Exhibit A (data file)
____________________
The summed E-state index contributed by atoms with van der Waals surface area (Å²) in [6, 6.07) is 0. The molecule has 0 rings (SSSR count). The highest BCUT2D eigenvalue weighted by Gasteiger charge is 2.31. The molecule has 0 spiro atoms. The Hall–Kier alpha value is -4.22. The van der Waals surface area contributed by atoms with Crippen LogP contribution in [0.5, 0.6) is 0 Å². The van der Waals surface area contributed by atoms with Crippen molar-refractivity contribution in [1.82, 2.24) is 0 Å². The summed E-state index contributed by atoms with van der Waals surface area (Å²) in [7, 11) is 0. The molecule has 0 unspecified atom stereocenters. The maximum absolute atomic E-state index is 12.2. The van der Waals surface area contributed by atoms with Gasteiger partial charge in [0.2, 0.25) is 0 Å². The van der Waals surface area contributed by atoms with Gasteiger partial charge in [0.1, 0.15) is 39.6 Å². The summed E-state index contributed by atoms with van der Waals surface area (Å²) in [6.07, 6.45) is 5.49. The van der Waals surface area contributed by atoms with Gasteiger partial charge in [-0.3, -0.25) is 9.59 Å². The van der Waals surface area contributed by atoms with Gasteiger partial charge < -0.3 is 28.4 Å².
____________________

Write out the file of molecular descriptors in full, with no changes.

The summed E-state index contributed by atoms with van der Waals surface area (Å²) in [6, 6.07) is 0. The molecule has 0 rings (SSSR count). The highest BCUT2D eigenvalue weighted by Gasteiger charge is 2.31. The molecule has 0 spiro atoms. The Hall–Kier alpha value is -4.22. The van der Waals surface area contributed by atoms with Crippen LogP contribution in [0.5, 0.6) is 0 Å². The van der Waals surface area contributed by atoms with Crippen molar-refractivity contribution in [1.82, 2.24) is 0 Å². The summed E-state index contributed by atoms with van der Waals surface area (Å²) in [7, 11) is 0. The molecule has 0 unspecified atom stereocenters. The maximum absolute atomic E-state index is 12.2. The van der Waals surface area contributed by atoms with Gasteiger partial charge in [0.2, 0.25) is 0 Å². The van der Waals surface area contributed by atoms with Gasteiger partial charge in [0.1, 0.15) is 39.6 Å². The summed E-state index contributed by atoms with van der Waals surface area (Å²) in [6.07, 6.45) is 5.49. The van der Waals surface area contributed by atoms with Gasteiger partial charge in [-0.3, -0.25) is 9.59 Å². The van der Waals surface area contributed by atoms with Gasteiger partial charge < -0.3 is 28.4 Å².